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Your Sport Touring Motorbike Fix

Brian WringerPadrinan, PixabayDec 18, 2023ContentsCommentShare

Savor our FTC disclosure's epic tale here. The following article was last updated on Jan 26, 2024 ...

One Rule to Tool Them All

It's a question that goes way back to the first primitive stone wheeled motorcycle: what motorcycle tool set should I carry to give myself a decent shot at getting back to the cave?

Somewhere between "sunny, innocent optimism" and "Snap-On truck" is the right answer, and it's different for every rider and every bike.

Here's how to decide what deserves a spot under your seat, in your tool roll, or in your triple-decker shop trailer.

The "Phone and Credit Card" Strategy

But first, let's talk about the "no tools" people.

Quite a few riders proudly proclaim "I carry a cell phone and a credit card, and that's it!" They might add a moto towing plan membership to the mix. (Careful: many car towing plans do not cover motorcycles. Check the fine print.)

The truth is, well-maintained modern motorcycles are as reliable as any car. And there's an undeniable appeal to traveling light and fast. Plus, you don't actually have to know what a 10mm wrench is in order to ride a motorcycle. And besides, isn't there a manufacturer tool kit stashed somewhere?

Still ... one immutable rule of the universe is that Stuff Happens, and the best roads are always found out where cell phone signals fear to tread. Most riders really ought to think beyond the "holler and hope" plan.

Motorcycle Tool Set Problems and Solutions

Tools are solutions to various problems, so you have to think about the problems first in order to think about priorities. You can't take it all with you, so you need a framework for making decisions.

  • How likely is it that a certain problem will happen?
  • How serious can it be? Show-stopper or slight inconvenience?

Then You Must Look Inward, Grasshopper:

  • Do I have (or can I borrow) the skills to use these tools?
  • How much do these issues bother or frighten me?

And look at your motorcycle(s):

  • What specific problems are more or less likely for each bike?
  • Should I carry the same kit on each bike, or make up separate kits?
  • Might it be worth carrying solutions for other people's bikes?

Consider the limitations of physics:

  • How much room do I have for tools?
  • Assuming I have the room, how much weight can I devote to tools?
  • How and where should I carry my tools?

Convenience and cash:

  • Do I want to carry tools that aren't essential, but just make life a little nicer?
  • Can I combine functions, or modify or streamline tools, and still end up with a usable result?
  • How much can I spend?

Sure, there's a lot to consider, but it isn't necessarily as complicated as it sounds. Let's start with a few priorities and examples.

Get Ready for flats

The most common motorcycle show-stopper is simple: a tire puncture. It's a mean old world out there full of sharp stuff, and a flat tire can happen to any motorcycle and any tire, anywhere. It happens to all of us eventually.

And of course a flat means the party is officially over until it's fixed. You can't exactly throw on the spare and limp to the nearest Wally World. If you're riding a motorcycle, you simply have to be a lot more self-sufficient.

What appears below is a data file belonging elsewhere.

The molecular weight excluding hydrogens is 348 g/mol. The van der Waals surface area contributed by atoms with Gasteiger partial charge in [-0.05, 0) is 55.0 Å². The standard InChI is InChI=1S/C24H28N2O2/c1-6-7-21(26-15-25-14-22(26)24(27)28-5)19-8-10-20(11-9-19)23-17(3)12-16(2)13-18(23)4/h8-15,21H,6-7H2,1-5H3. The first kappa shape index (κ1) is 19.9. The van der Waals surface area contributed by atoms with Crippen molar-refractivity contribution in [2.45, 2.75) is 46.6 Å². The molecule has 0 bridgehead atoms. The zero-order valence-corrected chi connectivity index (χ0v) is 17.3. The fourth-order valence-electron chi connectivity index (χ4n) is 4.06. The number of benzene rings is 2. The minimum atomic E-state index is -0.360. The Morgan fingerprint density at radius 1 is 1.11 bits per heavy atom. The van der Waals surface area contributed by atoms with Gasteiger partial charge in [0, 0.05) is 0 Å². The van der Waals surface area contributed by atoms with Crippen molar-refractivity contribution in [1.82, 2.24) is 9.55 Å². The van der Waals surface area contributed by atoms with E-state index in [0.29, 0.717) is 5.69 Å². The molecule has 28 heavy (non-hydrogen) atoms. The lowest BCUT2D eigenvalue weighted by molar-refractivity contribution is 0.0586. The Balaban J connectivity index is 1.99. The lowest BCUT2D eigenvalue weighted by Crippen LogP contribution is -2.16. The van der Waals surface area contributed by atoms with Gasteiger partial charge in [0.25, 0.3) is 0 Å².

So the bare minimum in our motorcycle tool set includes a means of both puncture repair and putting air back into a tire.

"Sticky string" plug kits for tubeless tires are simple and darn near foolproof. Personally, I use and highly recommend Nealey tire repair kits. They don't need glue, and they're installed such that you end up with a knot inside the tire so the plug can't come out.

Note of warning: some fancy-schmancy puncture repairs aren't actually very effective on motorcycle tires. Stick to the tried-and-true sticky strings.

Obviously, if your bike uses tubes, you're going to need more stuff (tubes, patch kit, tire irons, etc.), and the skills to use them.

As far as putting air back into the tire, I'll cut to the chase: an electric pump is the clear winner. CO2 cartridges just aren't practical for motorcycle tires. It takes a LOT of cartridges to get the rear tire on a sport-touring motorcycle up to a rideable pressure. There are several good compact pumps that run off the motorcycle's battery, and there are now some excellent self-contained pumps with rechargeable batteries.

Ponder Other Common Sport-Touring Breakdowns

Broken clutch cables are another always-unexpected and not uncommon failure point. A small pair of locking pliers and a few basic tools can allow you to improvise a way to operate the clutch.

It's also quite common to need minor adjustments for optimum control and comfort during long days in the saddle. For example, you might need to adjust the angle of your levers or bars, or adjust a cable.

Electrical oddities also pick the most inconvenient times to rear their heads. Make sure you have a few fuses (of the style that fits your bike), a few test leads, and a compact voltmeter in your motorcycle tool set.

Schmutz in the fork seals is another common, but easily remedied issue - a Seal Mate is a thin, strong wisp of plastic you can use to clean trapped gunk out of weeping fork seals, and can save the day fairly often.

And let's not forget information. Shop manuals are bulky and heavy, but perhaps you can store a PDF of the manual and wiring diagram on your phone, the URL of your bike's online forum, or at least a few emails and phone numbers for knowledgeable folks if you need to use "phone-a-friend".